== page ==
Quantum physics tells us that everything in our universe is energy. The stars, suns, planets, inhabitants and the space between them are all energy. Some energy is more dense than others and it forms matter, while others are more subtle; thoughts, emotions, feelings and so on.
The basic structure of energy is a wave, often referred to as a sine wave, with a crest and a trough. The trough is nothing more than the crest turned upside down. As energy manipulates its waves, it creates new things, each unique from the other. We have all seen pictures of waves and the one consistency of all waves is the straight line that never changes even though the waves and troughs change consistently.
As wave patterns change and create new forms, people, pets and so on, there is still the presence of that imaginary straight line in all of us. That straight line represents our awareness of ourselves and the life that we live. The mystics call this the Tao (pronounced Dao), that center of self that is always there in awareness no matter what happens. If I were to ask you to think back over your life and remember the many changes that have occurred, you might realize that the one and only thing that has never changed is your awareness of yourself in each of those experiences.
Life presents itself, as it should, in wave forms, with crests and troughs. We often refer to them as the good and bad or good and evil. Maybe the peaks are good and the troughs are bad. What life must do, being waves, is to have an equal amount of peaks and troughs. This will not be denied.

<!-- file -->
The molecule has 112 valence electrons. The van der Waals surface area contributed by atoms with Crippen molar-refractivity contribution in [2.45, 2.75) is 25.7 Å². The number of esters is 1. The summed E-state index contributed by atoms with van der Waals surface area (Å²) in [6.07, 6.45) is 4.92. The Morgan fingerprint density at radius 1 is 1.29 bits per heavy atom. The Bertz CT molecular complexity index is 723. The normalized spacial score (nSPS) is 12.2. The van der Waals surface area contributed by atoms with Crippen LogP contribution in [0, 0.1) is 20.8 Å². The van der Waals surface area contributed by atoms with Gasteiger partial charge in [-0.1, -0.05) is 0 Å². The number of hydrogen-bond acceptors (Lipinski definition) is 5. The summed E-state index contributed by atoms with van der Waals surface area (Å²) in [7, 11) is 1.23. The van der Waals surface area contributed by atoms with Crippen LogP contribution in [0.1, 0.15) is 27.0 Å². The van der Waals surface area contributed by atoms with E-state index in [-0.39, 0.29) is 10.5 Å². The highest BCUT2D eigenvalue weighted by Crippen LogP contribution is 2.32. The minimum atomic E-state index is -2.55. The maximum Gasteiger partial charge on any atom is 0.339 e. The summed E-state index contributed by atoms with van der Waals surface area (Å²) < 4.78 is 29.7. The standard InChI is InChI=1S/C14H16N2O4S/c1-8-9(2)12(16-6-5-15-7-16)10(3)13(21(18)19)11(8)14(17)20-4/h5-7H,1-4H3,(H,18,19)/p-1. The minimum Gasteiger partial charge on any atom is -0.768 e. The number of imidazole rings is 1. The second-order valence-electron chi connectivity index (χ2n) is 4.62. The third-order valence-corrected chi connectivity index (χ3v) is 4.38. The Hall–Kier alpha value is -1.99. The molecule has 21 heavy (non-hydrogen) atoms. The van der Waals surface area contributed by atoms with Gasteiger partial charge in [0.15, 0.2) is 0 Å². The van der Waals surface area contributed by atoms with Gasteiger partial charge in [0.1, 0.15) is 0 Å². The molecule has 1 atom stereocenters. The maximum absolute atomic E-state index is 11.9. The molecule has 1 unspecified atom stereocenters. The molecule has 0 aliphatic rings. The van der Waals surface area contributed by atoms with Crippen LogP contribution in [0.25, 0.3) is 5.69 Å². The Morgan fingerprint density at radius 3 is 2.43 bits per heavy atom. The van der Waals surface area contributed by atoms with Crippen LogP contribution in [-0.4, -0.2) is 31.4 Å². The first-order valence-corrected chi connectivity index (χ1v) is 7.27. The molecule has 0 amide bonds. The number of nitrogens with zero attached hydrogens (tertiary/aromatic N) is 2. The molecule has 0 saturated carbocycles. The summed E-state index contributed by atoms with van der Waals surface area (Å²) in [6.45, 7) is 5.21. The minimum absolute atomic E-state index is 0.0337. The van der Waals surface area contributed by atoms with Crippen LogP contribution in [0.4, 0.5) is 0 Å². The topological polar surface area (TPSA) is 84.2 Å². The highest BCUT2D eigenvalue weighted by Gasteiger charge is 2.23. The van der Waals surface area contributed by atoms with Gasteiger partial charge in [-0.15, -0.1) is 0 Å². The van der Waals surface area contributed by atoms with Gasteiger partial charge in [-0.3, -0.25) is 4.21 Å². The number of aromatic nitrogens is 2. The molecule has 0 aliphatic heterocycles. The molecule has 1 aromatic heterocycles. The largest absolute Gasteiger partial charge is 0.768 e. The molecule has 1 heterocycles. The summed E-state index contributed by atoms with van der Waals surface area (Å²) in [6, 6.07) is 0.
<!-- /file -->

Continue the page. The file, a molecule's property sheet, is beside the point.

M. Scott Peck, in his powerful book, The Road Less Traveled, says in the first sentence, Life is difficult. Then, he goes on to examine that if one can really accept this and allow life to do as it will, the difficulty seems to subside. The underlying truth is that resistance to life is what causes the suffering.
We humans have developed the ability to not only have experiences, but to judge them as good or bad. So, we spend most of our lives, judging experiences, categorizing them as one or the other, and attempt to control our lives in hopes that we will have more good experiences than bad. As I mentioned above, this can’t happen. It goes against the laws of the universe.
I read a story the other day about a lady who won an 18 million dollar lottery. She was a poor, single lady with four children. She struggled to make ends meet and relied on her mother to support her. When she won the lottery, she believed all of her troubles would end. The money that she did not have, represented security, peace and happiness. After receiving the money, she learned about the laws of life, nothing good comes without and equal amount of bad. In not time, she was surrounded by problems that she had never imagined. A year later, she gave the money back. It had almost ruined her life.
Our pets are not like us. They don’t judge experiences and categorize them as good or bad. They have good experiences and bad, like all of life, but they don’t attach a story to it and suffer trying to make the good ones outweigh the bad. They are aware of the center line of the wave, the Tao. It is good to think that if M. Scott Peck is right that perhaps their bad experiences aren’t as bad as we would believe them to be.
Maybe one of the purposes of our pets coming into our lives is to teach us how to stay on the middle pathway as well, to allow the good and bad and accept them equally as part of life. It might help relieve some of the suffering.